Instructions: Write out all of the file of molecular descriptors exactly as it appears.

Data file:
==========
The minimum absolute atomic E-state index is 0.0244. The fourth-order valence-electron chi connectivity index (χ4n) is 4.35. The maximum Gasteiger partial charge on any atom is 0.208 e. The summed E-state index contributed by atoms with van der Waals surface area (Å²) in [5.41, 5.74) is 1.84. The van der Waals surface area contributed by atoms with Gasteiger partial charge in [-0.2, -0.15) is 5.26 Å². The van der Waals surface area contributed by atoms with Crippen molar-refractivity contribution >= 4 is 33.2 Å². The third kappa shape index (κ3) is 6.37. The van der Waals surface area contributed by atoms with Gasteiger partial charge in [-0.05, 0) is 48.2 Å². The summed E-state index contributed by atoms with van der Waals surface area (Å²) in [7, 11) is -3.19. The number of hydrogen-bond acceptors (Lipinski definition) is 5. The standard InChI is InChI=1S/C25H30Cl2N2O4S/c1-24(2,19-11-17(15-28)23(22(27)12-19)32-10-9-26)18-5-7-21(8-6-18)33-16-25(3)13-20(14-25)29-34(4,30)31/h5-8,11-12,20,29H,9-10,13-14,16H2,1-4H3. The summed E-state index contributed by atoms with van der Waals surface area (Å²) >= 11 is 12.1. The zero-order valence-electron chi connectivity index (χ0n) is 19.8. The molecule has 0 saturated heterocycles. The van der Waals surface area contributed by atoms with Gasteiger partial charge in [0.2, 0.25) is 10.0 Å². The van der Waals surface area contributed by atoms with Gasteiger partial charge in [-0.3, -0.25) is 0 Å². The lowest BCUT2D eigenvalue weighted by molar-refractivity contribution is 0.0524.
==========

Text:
The minimum absolute atomic E-state index is 0.0244. The fourth-order valence-electron chi connectivity index (χ4n) is 4.35. The maximum Gasteiger partial charge on any atom is 0.208 e. The summed E-state index contributed by atoms with van der Waals surface area (Å²) in [5.41, 5.74) is 1.84. The van der Waals surface area contributed by atoms with Gasteiger partial charge in [-0.2, -0.15) is 5.26 Å². The van der Waals surface area contributed by atoms with Crippen molar-refractivity contribution >= 4 is 33.2 Å². The third kappa shape index (κ3) is 6.37. The van der Waals surface area contributed by atoms with Gasteiger partial charge in [-0.05, 0) is 48.2 Å². The summed E-state index contributed by atoms with van der Waals surface area (Å²) in [7, 11) is -3.19. The number of hydrogen-bond acceptors (Lipinski definition) is 5. The standard InChI is InChI=1S/C25H30Cl2N2O4S/c1-24(2,19-11-17(15-28)23(22(27)12-19)32-10-9-26)18-5-7-21(8-6-18)33-16-25(3)13-20(14-25)29-34(4,30)31/h5-8,11-12,20,29H,9-10,13-14,16H2,1-4H3. The summed E-state index contributed by atoms with van der Waals surface area (Å²) >= 11 is 12.1. The zero-order valence-electron chi connectivity index (χ0n) is 19.8. The molecule has 0 saturated heterocycles. The van der Waals surface area contributed by atoms with Gasteiger partial charge in [0.2, 0.25) is 10.0 Å². The van der Waals surface area contributed by atoms with Gasteiger partial charge in [-0.3, -0.25) is 0 Å². The lowest BCUT2D eigenvalue weighted by molar-refractivity contribution is 0.0524.